Udo Lindenberg, born on May 17, 1946 in Gronau, is a rock musician, writer and painter. He entered the music scene as a 15-year-old drummer playing in bars in Düsseldorf. In 1968, Lindenberg went to Hamburg and joined the City Preachers, Germany’s first folk-rock band. In 1969, he left and co-founded the jazz-rock formation Free Orbit. They released an album in 1970, Lindenberg’s first studio recording. Only one year later, his enponymous solo album appeared. Commerical breakthrough came with the third studio album Alles Klar Auf Der Andrea Doria. While Lindenberg has consistently recorded throughout the decades, success began to vane in the mid ’80s. Since 2008 and his 35th studio album Stark Wie Zwei, Lindenberg has experienced a late career surge. Today, the 73-year-old continues to go strong. His most recent album MTV Unplugged 2: Live vom Atlantik appeared last year. Here is Du Knallst In Mein Leben, which first appeared on Lindenberg’s 1983 studio album Odyssee. In this version, he shares vocals with German indie pop artist Deine Cousine.

Herbert Grönemeyer is one of the most versatile German artists. The musician, producer, vocalist, composer, songwriter and actor was born on April 12, 1956 in Göttingen. After his acting role in the acclaimed 1981 motion picture Das Boot, which also became an international success, Grönemeyer increasingly focused on music. His big national breakthrough as a music artist came in 1994 with his fifth studio record Bochum. To date, Grönemeyer has released 15 studio albums, as well as various compilations and live records. With more than 18 million units, he has sold more records than any other music artist in Germany since 1975, according to Wikipedia. While Grönemeyer has written some rock-oriented songs, for the most part, I would characterize his music as straight pop. Here is the ballad Warum from his most recent album Tumult, which came out in November 2018.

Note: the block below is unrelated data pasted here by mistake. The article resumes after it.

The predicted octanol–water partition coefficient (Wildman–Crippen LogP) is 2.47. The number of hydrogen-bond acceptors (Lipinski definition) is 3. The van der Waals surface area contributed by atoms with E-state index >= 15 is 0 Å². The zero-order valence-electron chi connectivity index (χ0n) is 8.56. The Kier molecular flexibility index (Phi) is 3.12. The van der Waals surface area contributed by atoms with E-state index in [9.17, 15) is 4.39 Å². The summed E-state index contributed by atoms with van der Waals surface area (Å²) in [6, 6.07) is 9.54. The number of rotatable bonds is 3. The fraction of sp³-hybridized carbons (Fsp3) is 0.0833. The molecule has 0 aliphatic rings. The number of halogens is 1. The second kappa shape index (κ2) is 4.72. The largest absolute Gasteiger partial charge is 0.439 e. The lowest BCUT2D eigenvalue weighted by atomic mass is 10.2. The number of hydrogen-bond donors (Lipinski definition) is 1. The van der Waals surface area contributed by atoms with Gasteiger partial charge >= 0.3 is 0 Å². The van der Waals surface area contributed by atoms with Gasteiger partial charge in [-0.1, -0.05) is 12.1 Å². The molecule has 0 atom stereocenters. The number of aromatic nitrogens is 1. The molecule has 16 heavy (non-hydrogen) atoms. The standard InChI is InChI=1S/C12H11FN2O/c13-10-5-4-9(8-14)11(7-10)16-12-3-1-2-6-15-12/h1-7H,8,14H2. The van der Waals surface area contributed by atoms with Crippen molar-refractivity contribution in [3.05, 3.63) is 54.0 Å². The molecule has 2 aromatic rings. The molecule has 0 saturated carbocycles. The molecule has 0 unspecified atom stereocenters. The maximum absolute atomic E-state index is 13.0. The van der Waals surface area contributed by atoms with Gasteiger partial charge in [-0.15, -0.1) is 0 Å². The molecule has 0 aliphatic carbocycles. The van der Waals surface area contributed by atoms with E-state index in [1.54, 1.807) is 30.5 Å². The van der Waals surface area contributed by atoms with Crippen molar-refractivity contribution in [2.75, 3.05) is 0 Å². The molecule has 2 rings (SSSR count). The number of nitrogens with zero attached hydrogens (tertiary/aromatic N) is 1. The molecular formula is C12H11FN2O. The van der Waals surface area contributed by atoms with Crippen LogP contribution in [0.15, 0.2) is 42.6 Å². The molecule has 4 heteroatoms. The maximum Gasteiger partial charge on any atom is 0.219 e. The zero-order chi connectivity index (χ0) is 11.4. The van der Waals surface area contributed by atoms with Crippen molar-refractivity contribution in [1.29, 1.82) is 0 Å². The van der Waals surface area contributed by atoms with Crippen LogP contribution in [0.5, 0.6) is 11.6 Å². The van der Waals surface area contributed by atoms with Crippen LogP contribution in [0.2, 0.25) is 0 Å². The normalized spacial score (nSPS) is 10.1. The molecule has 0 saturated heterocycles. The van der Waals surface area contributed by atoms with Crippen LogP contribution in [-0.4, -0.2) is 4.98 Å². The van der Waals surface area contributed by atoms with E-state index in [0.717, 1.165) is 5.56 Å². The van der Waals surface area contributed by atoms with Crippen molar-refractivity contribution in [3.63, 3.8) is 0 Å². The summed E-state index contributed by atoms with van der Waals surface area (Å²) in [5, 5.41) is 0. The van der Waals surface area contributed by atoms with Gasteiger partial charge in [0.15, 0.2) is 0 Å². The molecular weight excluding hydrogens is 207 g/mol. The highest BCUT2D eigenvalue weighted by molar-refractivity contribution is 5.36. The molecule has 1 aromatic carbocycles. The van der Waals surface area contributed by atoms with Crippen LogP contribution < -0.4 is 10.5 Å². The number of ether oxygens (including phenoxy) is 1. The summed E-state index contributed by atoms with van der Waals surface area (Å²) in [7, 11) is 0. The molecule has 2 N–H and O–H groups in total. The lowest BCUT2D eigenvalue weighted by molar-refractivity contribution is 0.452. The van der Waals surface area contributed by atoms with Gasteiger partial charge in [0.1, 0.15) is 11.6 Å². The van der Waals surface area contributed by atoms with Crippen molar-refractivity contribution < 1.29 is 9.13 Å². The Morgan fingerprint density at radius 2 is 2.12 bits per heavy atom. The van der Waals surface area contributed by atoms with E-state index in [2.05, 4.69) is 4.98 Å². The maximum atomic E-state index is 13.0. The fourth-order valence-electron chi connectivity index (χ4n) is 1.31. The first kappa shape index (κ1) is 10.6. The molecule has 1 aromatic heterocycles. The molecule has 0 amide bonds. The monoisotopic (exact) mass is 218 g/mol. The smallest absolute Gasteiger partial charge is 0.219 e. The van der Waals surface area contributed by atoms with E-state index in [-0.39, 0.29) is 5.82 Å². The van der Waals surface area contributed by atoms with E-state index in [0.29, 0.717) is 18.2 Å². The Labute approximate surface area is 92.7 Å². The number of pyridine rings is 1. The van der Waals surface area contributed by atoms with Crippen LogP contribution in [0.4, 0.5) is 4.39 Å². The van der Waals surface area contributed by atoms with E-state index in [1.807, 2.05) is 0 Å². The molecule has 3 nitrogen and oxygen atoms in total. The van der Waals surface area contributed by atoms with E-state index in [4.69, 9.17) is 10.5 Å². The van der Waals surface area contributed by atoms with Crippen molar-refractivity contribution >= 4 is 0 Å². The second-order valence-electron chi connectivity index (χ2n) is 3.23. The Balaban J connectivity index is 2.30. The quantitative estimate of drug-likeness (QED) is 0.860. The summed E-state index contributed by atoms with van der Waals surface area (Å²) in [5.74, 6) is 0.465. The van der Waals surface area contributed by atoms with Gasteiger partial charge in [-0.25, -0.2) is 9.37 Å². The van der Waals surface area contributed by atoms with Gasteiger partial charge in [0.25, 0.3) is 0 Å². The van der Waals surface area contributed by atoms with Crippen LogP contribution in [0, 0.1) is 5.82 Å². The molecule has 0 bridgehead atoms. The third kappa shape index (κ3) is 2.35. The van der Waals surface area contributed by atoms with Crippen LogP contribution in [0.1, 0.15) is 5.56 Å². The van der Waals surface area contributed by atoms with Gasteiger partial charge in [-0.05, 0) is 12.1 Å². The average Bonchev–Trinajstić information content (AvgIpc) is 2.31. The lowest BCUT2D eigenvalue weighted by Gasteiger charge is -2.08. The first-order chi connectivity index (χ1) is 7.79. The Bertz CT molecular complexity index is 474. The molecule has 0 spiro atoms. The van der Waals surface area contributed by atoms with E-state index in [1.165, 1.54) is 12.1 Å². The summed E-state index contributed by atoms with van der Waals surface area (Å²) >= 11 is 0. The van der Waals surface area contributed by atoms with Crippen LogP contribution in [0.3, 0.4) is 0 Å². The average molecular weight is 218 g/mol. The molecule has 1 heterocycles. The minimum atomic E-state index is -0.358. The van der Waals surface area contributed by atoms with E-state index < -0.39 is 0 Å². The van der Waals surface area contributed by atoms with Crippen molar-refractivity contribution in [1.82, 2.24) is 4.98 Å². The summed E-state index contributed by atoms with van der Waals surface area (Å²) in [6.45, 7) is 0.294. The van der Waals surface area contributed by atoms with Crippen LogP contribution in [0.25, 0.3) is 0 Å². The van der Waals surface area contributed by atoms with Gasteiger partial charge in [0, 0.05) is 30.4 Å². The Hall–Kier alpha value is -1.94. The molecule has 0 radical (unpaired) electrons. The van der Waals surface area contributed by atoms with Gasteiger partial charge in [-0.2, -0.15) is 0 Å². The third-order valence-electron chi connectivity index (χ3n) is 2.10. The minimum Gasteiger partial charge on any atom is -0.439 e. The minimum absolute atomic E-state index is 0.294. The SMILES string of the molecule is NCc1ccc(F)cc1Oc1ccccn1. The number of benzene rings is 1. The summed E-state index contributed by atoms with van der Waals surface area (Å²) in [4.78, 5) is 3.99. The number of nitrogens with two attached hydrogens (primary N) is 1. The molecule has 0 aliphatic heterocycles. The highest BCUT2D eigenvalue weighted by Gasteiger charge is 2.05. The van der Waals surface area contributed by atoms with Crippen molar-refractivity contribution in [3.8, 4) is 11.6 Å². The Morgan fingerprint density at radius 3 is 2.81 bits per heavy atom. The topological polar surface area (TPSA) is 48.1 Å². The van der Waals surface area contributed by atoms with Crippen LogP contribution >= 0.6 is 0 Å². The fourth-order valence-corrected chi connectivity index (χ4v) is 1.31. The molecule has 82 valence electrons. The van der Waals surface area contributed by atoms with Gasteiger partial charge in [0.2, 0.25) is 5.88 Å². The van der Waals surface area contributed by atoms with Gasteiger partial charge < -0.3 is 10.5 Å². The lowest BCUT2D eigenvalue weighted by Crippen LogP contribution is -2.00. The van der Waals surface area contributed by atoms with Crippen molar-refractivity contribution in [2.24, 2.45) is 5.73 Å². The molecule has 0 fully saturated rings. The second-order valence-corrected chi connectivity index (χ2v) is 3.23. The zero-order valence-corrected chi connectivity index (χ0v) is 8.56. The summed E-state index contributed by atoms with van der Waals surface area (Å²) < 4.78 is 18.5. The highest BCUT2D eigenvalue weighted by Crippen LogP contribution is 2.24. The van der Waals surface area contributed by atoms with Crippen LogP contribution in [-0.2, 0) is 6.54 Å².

If I could only select one German rock band, it would be BAP, a group around singer-songwriter Wolfgang Niedecken, which nowadays performs as Niedecken’s BAP. The band has been around with different line-ups since 1976, and I’ve followed them since the early 1980s. They perform their songs in the dialect spoken in the region of Cologne, the home town of Niedecken who remains the group’s only original member. Bob Dylan and Bruce Springsteen are among his key influences. In fact, Niedecken is also friends with the Boss and has performed with him on the same stage. Niedecken’s BAP’s most recent release is a live album, Live & Deutlich, which was released in November 2018. Here’s Nix Wie Bessher, a track that first appeared on BAP’s excellent 10th studio album Amerika from August 1996.

Sources: Wikipedia; Wolf Maahn website; Westernhagen website; Udo Lindenberg website; Herbert Grönemeyer website; BAP website; YouTube